The administrative law judge reached Step 5 of the sequential evaluation process, at which stage the burden of proof shifts to the commissioner to show that a claimant can perform work other than his past relevant work. 20 C.F.R. §§ 404.1520(g), 416.920(g); Bowen v. Yuckert, 482 U.S. 137, 146 n.5 (1987); Goodermote, 690 F.2d at 7. The record must contain substantial evidence in support of the commissioner’s findings regarding the plaintiff’s RFC to perform such other work. Rosado v. Secretary of Health & Human Servs., 807 F.2d 292, 294 (1st Cir. 1986).

I. Discussion

A. Treating Physician Opinion

The plaintiff asserts that the administrative law judge “rejected Dr. Gaddis’ treating source opinion for inadequate reasons” because the reasons stated in her opinion ‘do[] not bear scrutiny.” Plaintiff’s Itemized Statement of Errors (“Itemized Statement”) (ECF No. 11) at 5.The administrative law judge wrote the following about Dr. Gaddis:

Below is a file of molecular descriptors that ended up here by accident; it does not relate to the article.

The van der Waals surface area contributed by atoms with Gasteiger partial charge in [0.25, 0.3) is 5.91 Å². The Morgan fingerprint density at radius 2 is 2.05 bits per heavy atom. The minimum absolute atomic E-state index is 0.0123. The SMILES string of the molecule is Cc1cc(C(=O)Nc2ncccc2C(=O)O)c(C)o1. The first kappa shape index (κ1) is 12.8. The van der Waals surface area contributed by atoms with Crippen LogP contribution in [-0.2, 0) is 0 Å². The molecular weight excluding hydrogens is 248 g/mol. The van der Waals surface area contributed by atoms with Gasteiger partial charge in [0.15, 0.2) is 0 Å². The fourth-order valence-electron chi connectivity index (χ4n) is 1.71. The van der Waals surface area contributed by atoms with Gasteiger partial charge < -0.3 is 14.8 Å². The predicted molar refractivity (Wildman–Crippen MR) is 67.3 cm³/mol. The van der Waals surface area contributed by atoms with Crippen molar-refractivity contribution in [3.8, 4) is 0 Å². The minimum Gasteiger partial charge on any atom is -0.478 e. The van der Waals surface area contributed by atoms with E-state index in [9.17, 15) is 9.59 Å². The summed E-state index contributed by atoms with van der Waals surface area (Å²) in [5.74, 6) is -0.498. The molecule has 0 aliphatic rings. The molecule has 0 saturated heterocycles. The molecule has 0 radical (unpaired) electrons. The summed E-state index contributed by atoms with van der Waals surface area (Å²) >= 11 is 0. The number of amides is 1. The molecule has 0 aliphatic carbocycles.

The undersigned has also considered the opinion of John Gaddis, D.O., the claimant’s primary care physician. (13F) Dr. Gaddis stated in June 2011 that the claimant could lift and carry 25 pounds occasionally and 10 pounds frequently; could stand or walk less than 2 hours total in an 8hour workday; must periodically alternate between sitting and standing to relieve pain or discomfort; should never climb, kneel, crouch, or crawl; could occasionally balance and stoop; could frequently reach, handle, and feel, and only occasionally finger, with the left upper extremity; could use the right upper extremity only occasionally and never frequently; and has some reduction in the ability to concentrate due to pain. (13F). The undersigned has given Dr. Gaddis’s opinion little weight, as it is quite inconsistent with the claimant’s work history in 2010 and 2011, which admittedly required frequent use of his hands and wrists to such an extent that he was unable to wear a stiff brace while working. (17F/4, 5). In additional, Dr. Gaddis assessed significant limitations regarding use of the claimant’s left hand, yet there are no complaints of left wrist or hand pain since April 2010. (14F-18F). Moreover, Dr. Gaddis’s opinion appears to be based heavily on the claimant’s subjective complaints of pain, as the record does not contain any thorough evaluations of the claimant’s knee performed by Dr. Gaddis. (14F).